Louisiana is hot, humid, and hurricane-prone. It’s not a place you would associate with data centers. However, this is Venyu’s niche, and it has carved out a business for backup and recovery services for local businesses in need of a mission critical data center.
Now, it’s expanding outside of Louisiana for the first time, building a disaster recovery data center from a reburbished department store in nearby Jackson, Mississippi.
National service providers have little desire to enter these areas due to the risks, making for an underserved market. Helping businesses navigate through potential disasters is what Venyu hangs its hat on. The provider claims to have maintained impeccable uptime during hurricanes Katrina, Rita, and Gustav. As a result of its record and expertise, it was acquired by regional telco EATEL in 2013, giving it the resources to expand.
The new Jackson DR data center will serve to complement Louisiana’s infrastructure, providing a less weather-vulnerable location for those in the state while staying reasonably close (150 miles or so).
As the most populous city in the state, all the big telecoms run through Jackson, and are all fairly close to where the new facility will be, said Executive Vice President Matt Wallace. The new Mississippi data center is following the same plan and concept as its second Baton Rouge facility opened last year. Each facility is built to 2 megawatts and designed for 5 kW per rack; Venyu will use the same energy provider in Jackson as it does in Baton Rouge.
In terms of site selection, Venyu looks for buildings it can repurpose. In Baton Rouge it used a former mall, turning a movie theatre into the first facility and a department store into the second. “With the second facility, we wanted to keep close to BTR1, so it fit our needs,” said Wallace.
Similarly, Venyu is repurposing a department store in Jackson, which it has to reinforce structurally. The new data center is being constructed in the former McRae building at a cost of $35 million.
Department stores and movie theatres make for good conversions, given fairly solid bones and a lack of windows in construction. “The exterior is all concrete block – not cinder but full concrete,” said Wallace. “In the former movie theatre we had to do some reinforcement of the second floor because of weight load.”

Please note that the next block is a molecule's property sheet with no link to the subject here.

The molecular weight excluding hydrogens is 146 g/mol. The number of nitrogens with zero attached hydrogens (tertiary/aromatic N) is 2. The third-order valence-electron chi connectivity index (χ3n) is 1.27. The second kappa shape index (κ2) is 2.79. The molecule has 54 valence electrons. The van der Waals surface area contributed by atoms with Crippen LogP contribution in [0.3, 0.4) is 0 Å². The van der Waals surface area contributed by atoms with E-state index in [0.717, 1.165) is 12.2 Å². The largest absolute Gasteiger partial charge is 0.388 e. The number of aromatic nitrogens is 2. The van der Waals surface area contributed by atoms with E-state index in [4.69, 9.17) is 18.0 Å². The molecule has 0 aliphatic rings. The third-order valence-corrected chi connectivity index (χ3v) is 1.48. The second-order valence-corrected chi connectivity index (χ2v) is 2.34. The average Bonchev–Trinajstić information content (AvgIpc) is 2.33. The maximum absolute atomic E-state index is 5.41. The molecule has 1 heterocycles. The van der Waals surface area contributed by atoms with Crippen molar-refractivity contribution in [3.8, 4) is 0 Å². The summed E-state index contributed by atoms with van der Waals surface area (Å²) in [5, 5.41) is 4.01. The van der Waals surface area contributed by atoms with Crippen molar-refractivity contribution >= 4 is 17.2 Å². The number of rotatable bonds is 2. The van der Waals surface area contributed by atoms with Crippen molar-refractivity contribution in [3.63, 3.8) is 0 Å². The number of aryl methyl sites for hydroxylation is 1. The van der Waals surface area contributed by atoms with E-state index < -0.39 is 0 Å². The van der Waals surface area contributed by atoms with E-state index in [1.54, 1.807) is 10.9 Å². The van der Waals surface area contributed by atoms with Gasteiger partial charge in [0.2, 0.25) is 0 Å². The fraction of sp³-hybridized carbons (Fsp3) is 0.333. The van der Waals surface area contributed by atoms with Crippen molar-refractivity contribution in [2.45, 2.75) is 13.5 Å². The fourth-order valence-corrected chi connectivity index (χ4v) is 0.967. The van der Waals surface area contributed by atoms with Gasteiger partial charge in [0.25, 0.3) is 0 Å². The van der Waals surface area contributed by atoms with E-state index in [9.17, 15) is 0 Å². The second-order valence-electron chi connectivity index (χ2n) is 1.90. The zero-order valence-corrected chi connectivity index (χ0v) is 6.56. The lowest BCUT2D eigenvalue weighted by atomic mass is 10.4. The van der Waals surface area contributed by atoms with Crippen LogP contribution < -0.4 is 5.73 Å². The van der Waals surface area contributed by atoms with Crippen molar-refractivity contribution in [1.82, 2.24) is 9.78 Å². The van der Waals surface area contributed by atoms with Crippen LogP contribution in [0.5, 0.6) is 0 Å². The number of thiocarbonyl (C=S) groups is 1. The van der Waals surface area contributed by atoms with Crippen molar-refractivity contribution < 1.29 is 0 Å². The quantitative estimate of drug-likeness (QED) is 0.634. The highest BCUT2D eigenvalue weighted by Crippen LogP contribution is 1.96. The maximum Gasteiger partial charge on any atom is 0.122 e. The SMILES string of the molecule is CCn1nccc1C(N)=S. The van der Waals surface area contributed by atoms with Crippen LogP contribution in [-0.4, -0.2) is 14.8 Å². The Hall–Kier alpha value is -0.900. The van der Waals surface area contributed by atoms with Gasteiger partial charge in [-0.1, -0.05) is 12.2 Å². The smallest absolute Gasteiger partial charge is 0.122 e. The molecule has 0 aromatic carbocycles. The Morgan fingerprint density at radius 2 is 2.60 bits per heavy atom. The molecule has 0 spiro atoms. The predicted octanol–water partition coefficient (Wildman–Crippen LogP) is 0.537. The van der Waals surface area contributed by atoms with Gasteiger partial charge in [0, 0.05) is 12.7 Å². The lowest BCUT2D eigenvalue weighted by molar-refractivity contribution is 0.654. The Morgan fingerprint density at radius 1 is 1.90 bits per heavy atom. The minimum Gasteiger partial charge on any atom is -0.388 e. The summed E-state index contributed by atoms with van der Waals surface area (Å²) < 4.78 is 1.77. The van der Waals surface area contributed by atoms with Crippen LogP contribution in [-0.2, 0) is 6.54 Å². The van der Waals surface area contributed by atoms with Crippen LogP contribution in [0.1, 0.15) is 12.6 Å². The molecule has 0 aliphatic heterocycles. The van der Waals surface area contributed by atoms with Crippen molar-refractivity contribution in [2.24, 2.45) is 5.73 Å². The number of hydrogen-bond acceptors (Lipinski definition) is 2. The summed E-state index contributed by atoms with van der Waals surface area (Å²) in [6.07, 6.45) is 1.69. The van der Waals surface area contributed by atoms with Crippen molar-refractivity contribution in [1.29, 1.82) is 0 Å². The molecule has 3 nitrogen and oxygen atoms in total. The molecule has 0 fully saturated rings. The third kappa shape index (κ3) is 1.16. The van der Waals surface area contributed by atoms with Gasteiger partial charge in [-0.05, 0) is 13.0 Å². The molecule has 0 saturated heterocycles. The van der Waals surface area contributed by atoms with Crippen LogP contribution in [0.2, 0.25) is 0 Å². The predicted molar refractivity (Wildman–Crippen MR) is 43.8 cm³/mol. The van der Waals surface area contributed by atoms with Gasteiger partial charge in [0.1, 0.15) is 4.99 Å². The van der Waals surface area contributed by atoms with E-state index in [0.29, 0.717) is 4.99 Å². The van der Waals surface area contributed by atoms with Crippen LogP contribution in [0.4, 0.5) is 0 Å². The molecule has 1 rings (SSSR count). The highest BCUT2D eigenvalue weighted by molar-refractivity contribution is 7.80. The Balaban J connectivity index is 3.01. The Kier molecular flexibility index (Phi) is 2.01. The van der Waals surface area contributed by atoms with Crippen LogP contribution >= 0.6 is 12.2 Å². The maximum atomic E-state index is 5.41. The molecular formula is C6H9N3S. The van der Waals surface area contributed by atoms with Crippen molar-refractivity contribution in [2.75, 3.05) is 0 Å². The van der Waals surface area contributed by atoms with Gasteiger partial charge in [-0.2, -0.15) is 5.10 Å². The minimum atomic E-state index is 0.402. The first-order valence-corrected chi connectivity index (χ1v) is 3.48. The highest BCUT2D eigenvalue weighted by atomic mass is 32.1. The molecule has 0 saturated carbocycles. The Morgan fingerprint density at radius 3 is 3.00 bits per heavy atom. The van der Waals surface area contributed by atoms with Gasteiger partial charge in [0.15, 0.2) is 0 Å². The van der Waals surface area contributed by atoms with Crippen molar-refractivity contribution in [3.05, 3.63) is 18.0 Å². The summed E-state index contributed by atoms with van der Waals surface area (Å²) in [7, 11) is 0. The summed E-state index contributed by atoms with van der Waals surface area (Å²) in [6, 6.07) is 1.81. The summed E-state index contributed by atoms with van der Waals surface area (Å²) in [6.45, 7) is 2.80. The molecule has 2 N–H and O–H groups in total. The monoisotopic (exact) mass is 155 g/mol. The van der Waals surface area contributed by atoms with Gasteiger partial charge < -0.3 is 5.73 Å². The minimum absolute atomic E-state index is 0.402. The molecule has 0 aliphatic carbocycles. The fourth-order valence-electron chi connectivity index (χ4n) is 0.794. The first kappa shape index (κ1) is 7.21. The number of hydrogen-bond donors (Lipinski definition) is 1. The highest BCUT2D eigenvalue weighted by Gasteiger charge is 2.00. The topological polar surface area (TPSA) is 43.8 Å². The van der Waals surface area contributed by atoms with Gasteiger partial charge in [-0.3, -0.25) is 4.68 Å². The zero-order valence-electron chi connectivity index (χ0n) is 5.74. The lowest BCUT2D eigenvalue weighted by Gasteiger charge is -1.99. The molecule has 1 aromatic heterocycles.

Because it gets so hot in the south, the company built a mezzanine level where the cooling and power transformers reside, looking directly over each row of racks. While this equipment is often outdoors, keeping it indoors helps keep power costs low.
On the data center floor, heat rises up through a plenum that flows into the mezzanine, where it’s sucked into the AC returns, then cooled and shot right back down in a closed loop design.
“The power is fed right to the floor as well as down through starline buses, which are fantastic,” said Wallace. Its facilities are N+1 on power generation and HVAC and uses UPS systems in round robin style, making life a lot easier from a maintenance perspective, he said. They can take a UPS offline safely, something the company recently performed successfully when they ripped and replaced a UPS in Louisiana.
The company also built a business continuity center in its Baton Rouge location in 2004 so companies could quickly recover there. Around the same time, it began experimenting with VMware to recover servers internally, then entered into a private development process before launching it as a service. Right after both were completed, Hurricane Katrina struck, said Wallace.
The New Orleans Saints and the Pelicans both run disaster recovery out of Venyu. Customers included local businesses in law, healthcare, local government, higher education, and the oil and gas industry that needed an option close by.
In Jackson, the company is also forming a partnership with the University of Mississippi Medical Center. On campus, Venyu is building a facility to house the telehealth initiative leveraging its power and network infrastructure. “They’re leading the charge in how we do healthcare in rural communities,” said Wallace.